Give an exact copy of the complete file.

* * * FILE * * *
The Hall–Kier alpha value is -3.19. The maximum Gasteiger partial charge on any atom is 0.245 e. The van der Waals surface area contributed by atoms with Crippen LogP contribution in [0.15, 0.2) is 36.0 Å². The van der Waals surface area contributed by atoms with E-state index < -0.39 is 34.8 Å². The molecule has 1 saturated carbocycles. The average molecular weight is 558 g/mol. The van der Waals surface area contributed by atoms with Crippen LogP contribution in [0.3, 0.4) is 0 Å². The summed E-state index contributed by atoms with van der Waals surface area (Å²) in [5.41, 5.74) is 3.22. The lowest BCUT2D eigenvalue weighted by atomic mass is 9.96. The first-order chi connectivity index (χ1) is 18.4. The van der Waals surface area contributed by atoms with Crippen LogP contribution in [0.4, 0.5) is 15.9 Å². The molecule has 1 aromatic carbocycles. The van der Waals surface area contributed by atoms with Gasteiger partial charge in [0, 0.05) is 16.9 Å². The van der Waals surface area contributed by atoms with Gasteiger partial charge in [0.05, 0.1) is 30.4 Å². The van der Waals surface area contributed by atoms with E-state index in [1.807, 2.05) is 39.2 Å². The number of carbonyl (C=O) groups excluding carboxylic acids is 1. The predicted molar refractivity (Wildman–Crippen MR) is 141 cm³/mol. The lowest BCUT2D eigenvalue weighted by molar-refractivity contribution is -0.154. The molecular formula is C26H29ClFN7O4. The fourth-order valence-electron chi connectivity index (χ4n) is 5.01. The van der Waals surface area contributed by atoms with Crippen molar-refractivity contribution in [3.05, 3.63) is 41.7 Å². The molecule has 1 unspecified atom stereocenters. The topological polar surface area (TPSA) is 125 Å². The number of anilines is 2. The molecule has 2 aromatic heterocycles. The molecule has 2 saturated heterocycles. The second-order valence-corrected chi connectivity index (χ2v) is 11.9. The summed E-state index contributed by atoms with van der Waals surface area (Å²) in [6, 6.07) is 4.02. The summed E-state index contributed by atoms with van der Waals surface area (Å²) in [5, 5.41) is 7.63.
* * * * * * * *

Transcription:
The Hall–Kier alpha value is -3.19. The maximum Gasteiger partial charge on any atom is 0.245 e. The van der Waals surface area contributed by atoms with Crippen LogP contribution in [0.15, 0.2) is 36.0 Å². The van der Waals surface area contributed by atoms with E-state index < -0.39 is 34.8 Å². The molecule has 1 saturated carbocycles. The average molecular weight is 558 g/mol. The van der Waals surface area contributed by atoms with Crippen LogP contribution in [0.3, 0.4) is 0 Å². The summed E-state index contributed by atoms with van der Waals surface area (Å²) in [5.41, 5.74) is 3.22. The lowest BCUT2D eigenvalue weighted by atomic mass is 9.96. The first-order chi connectivity index (χ1) is 18.4. The van der Waals surface area contributed by atoms with Crippen LogP contribution in [0.4, 0.5) is 15.9 Å². The molecule has 1 aromatic carbocycles. The van der Waals surface area contributed by atoms with Gasteiger partial charge in [0, 0.05) is 16.9 Å². The van der Waals surface area contributed by atoms with Gasteiger partial charge in [0.05, 0.1) is 30.4 Å². The van der Waals surface area contributed by atoms with E-state index in [1.807, 2.05) is 39.2 Å². The number of carbonyl (C=O) groups excluding carboxylic acids is 1. The predicted molar refractivity (Wildman–Crippen MR) is 141 cm³/mol. The lowest BCUT2D eigenvalue weighted by molar-refractivity contribution is -0.154. The molecular formula is C26H29ClFN7O4. The fourth-order valence-electron chi connectivity index (χ4n) is 5.01. The van der Waals surface area contributed by atoms with Crippen molar-refractivity contribution in [3.05, 3.63) is 41.7 Å². The molecule has 1 unspecified atom stereocenters. The topological polar surface area (TPSA) is 125 Å². The number of anilines is 2. The molecule has 2 aromatic heterocycles. The molecule has 2 saturated heterocycles. The second-order valence-corrected chi connectivity index (χ2v) is 11.9. The summed E-state index contributed by atoms with van der Waals surface area (Å²) in [6, 6.07) is 4.02. The summed E-state index contributed by atoms with van der Waals surface area (Å²) in [5, 5.41) is 7.63.